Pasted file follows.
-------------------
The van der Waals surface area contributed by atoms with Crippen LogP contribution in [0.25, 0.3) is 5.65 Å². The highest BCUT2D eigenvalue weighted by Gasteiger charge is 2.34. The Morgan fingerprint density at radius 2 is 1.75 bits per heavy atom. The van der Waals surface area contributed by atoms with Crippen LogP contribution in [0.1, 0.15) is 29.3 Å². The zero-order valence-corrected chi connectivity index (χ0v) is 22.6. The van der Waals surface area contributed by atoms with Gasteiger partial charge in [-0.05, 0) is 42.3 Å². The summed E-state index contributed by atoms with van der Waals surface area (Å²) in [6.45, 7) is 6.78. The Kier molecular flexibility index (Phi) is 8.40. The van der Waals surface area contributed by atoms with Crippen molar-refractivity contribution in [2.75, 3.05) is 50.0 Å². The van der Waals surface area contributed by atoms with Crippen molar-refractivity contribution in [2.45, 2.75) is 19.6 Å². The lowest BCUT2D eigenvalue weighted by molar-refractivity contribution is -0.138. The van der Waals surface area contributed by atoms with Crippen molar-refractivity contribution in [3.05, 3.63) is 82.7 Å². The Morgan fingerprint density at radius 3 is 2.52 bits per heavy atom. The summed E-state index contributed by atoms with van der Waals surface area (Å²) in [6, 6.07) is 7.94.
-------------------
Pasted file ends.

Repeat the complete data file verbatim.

The van der Waals surface area contributed by atoms with Crippen LogP contribution in [0.25, 0.3) is 5.65 Å². The highest BCUT2D eigenvalue weighted by Gasteiger charge is 2.34. The Morgan fingerprint density at radius 2 is 1.75 bits per heavy atom. The van der Waals surface area contributed by atoms with Crippen LogP contribution in [0.1, 0.15) is 29.3 Å². The zero-order valence-corrected chi connectivity index (χ0v) is 22.6. The van der Waals surface area contributed by atoms with Gasteiger partial charge in [-0.05, 0) is 42.3 Å². The summed E-state index contributed by atoms with van der Waals surface area (Å²) in [6.45, 7) is 6.78. The Kier molecular flexibility index (Phi) is 8.40. The van der Waals surface area contributed by atoms with Crippen molar-refractivity contribution in [2.75, 3.05) is 50.0 Å². The van der Waals surface area contributed by atoms with Crippen molar-refractivity contribution in [2.45, 2.75) is 19.6 Å². The lowest BCUT2D eigenvalue weighted by molar-refractivity contribution is -0.138. The van der Waals surface area contributed by atoms with Crippen molar-refractivity contribution in [3.05, 3.63) is 82.7 Å². The Morgan fingerprint density at radius 3 is 2.52 bits per heavy atom. The summed E-state index contributed by atoms with van der Waals surface area (Å²) in [6, 6.07) is 7.94.